The development of gluten is essential to create beautiful alveoli in your baking products. Gluten is the magical network that traps the gas produced by yeasts making your dough rise. Let’s walk through a few crucial points about gluten, best practices to achieve results, and also some clarifications about gluten ‘intolerence’ and celiac disease.


What is gluten?

Gluten is a visco-eleastic network mainly formed by two proteins: prolamins and glutelins. Different cereals have different prolamins and glutelins, but the two most ‘famous’ ones for baking are called gliadin and glutenin, and are present in wheat. Gliadin is responsible for extensibility, while glutenin for tenacity and strength.

How to develop gluten?

The very moment that flour gets hydrated, gliadin and glutenin bind to each other creating gluten. You can help gluten development by kneading (but don’t overknead) and working at the right temperature (~25 °C/ 77 °F). Very cold temperature would prevent gliadin and glutenin binding, while temperatures above 28-30 °C would ruin the gluten network, resulting in products that can’t hold structure.

When is the gluten just right?

Look at your dough! With practice (and some failures), it’ll be easier to recognize when to stop kneading your dough. There are a few characteristics that you should look for:

  • if you’re using a mixer, the dough should hug your hook attachment and detach from the bowl;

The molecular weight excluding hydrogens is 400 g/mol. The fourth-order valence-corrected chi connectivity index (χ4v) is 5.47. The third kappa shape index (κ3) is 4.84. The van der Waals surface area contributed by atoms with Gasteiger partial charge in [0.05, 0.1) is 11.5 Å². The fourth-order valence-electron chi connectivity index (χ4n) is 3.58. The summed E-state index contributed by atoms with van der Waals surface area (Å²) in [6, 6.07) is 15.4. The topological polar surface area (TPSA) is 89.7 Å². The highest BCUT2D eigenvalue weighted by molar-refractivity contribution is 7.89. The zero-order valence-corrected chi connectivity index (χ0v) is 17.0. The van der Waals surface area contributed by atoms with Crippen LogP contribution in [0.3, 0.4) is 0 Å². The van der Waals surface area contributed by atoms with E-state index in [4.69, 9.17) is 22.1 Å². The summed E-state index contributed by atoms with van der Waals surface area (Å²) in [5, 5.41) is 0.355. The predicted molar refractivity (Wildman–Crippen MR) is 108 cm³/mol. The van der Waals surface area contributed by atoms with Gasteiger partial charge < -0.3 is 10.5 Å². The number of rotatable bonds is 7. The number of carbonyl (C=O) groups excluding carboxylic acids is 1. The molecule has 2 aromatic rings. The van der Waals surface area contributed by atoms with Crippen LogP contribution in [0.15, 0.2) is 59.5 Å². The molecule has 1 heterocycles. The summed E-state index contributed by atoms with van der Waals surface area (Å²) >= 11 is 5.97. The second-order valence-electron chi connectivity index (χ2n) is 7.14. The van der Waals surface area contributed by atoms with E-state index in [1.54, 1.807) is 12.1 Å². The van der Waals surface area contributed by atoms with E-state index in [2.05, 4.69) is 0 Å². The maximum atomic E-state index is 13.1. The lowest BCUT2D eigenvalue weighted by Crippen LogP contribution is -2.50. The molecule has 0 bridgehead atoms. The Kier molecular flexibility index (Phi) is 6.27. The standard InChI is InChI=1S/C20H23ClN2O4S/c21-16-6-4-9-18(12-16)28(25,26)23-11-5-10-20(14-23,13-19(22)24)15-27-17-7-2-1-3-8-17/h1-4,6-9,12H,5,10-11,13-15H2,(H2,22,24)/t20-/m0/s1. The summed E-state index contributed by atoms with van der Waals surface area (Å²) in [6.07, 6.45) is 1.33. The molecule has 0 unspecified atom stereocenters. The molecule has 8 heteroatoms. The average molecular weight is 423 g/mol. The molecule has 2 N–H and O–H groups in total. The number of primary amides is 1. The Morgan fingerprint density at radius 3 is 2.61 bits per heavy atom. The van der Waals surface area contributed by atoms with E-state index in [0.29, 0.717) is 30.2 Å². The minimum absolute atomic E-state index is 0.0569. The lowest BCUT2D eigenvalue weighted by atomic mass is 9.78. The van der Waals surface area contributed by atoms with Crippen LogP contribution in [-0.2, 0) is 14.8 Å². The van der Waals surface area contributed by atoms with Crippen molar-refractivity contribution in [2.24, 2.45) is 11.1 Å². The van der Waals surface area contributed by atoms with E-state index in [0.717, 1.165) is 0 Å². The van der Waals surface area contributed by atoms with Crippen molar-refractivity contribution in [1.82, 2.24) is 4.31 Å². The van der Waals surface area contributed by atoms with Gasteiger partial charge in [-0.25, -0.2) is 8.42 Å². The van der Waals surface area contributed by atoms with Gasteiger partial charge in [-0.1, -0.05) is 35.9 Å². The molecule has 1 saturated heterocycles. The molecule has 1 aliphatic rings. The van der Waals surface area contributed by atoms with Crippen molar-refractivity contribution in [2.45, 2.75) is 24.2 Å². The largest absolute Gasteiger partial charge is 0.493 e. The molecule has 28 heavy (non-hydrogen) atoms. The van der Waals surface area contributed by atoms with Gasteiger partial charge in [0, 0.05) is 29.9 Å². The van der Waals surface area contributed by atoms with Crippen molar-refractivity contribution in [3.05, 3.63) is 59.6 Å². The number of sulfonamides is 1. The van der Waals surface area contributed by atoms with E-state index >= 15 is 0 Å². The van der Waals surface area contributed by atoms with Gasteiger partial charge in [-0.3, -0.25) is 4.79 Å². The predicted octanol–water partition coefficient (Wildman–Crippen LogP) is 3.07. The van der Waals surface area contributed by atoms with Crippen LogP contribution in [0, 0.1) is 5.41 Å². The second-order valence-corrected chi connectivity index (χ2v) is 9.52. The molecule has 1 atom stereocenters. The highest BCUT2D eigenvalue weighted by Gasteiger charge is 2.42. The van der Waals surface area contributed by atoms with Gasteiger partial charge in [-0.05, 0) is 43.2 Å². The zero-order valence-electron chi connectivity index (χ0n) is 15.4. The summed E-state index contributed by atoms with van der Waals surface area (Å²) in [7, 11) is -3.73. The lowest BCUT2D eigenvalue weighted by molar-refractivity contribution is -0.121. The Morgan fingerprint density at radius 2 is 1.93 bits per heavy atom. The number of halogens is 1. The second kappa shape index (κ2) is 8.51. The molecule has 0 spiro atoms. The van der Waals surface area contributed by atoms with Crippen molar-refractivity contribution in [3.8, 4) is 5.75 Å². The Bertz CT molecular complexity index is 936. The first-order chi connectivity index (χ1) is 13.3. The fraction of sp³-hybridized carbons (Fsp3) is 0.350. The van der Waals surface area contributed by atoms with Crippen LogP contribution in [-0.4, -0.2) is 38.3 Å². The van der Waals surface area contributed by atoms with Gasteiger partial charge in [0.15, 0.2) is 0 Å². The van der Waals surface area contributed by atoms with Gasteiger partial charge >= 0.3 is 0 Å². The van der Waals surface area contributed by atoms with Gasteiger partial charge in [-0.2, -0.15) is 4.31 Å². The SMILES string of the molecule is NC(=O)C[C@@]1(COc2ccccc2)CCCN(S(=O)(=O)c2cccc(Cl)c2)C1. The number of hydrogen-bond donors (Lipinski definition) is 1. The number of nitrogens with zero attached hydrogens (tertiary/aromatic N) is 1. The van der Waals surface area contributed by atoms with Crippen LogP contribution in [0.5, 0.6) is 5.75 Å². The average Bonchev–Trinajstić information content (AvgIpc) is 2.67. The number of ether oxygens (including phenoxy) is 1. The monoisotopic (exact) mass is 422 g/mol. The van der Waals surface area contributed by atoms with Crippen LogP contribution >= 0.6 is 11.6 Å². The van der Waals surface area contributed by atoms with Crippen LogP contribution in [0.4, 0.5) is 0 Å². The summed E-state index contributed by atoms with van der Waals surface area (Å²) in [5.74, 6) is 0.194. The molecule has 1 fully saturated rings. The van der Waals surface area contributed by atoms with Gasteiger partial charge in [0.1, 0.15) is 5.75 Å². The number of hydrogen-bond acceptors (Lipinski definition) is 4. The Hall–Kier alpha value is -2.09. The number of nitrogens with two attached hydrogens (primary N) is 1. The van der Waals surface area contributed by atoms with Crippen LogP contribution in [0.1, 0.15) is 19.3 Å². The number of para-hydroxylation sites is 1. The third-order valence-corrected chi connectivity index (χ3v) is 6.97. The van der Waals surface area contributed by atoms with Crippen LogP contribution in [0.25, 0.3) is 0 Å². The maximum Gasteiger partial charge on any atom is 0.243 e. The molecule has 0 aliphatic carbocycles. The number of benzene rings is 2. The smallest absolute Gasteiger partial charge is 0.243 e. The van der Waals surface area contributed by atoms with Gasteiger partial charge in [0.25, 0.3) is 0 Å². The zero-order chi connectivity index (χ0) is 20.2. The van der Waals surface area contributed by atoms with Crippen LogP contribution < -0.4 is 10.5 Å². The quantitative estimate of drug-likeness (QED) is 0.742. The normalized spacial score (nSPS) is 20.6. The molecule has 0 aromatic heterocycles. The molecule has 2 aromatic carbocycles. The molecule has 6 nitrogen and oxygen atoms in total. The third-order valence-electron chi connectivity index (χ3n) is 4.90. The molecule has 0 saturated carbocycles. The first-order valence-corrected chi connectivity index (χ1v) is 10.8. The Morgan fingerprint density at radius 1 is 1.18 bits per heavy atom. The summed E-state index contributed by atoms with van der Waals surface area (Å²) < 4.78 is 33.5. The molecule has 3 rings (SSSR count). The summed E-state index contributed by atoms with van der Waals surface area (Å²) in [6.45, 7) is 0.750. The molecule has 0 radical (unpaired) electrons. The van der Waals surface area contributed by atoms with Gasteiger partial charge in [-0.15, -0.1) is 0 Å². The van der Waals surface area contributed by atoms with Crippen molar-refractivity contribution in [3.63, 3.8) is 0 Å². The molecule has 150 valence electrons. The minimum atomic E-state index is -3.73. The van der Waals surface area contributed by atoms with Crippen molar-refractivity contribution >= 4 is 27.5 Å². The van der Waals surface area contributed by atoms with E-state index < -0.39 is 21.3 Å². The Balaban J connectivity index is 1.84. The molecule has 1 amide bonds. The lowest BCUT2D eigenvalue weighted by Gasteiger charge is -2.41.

• when you touch the dough with clean hands, it shouldn’t be sticky;
  • the dough should look shiny and smooth;
  • take a little piece of dough and start stretching it – it should stretch without breaking until a very thin layer is formed. This is called the windowpane test.

What is celiac disease?

I am a biologist and really feel the need to clarify what is gluten allergy. Celiac disease is a chronic inflammatory condition of the small intestine caused by an immune response against gliadin. As mentioned before, gliadin is present in wheat, but also in barley and rye. Some people can also react to oats probably because it gets contaminated with other gliadin-containing cereals during processing. If you have celiac disease, you can’t eat products containing wheat (or barley or rye) even if baked with natural yeast. A genetic predisposition is necessary to develop the disease. On the other side of the spectrum of gluten-related diseases, there is the non-celiac gluten sensitivity. It can present similar symptoms of celiac disease but it is not an allergy and it can be temporary.

Products baked with natural yeast can be easier to digest and that is maybe why these products are sometimes considered safe for patients with celiac disease. But it is untrue! Any product containing wheat (or barley or rye) is not safe for celiac disease patients. Recently, studies have investigated whether low levels of gluten can be eaten by people with gluten allergy. Only using selected lacto-fermenting bacteria and yeasts in combination with long fermentations, it is possible to reduce concentration of gluten of wheat-containing products to levels that are tolerated by celiac disease patients.


  • Caio et al., “Celiac disease: a comprehensive current review” BMC Med (2019) doi:10.1186/s12916-019-1380-z
  • Di Cagno et al., “Gluten-free Sourdough Wheat Baked Goods Appear Safe for Young Celiac Patients: A Pilot Study” (2010) Journal of Pediatric Gastroenterology and Nutrition doi: 10.1097/MPG.0b013e3181f22ba4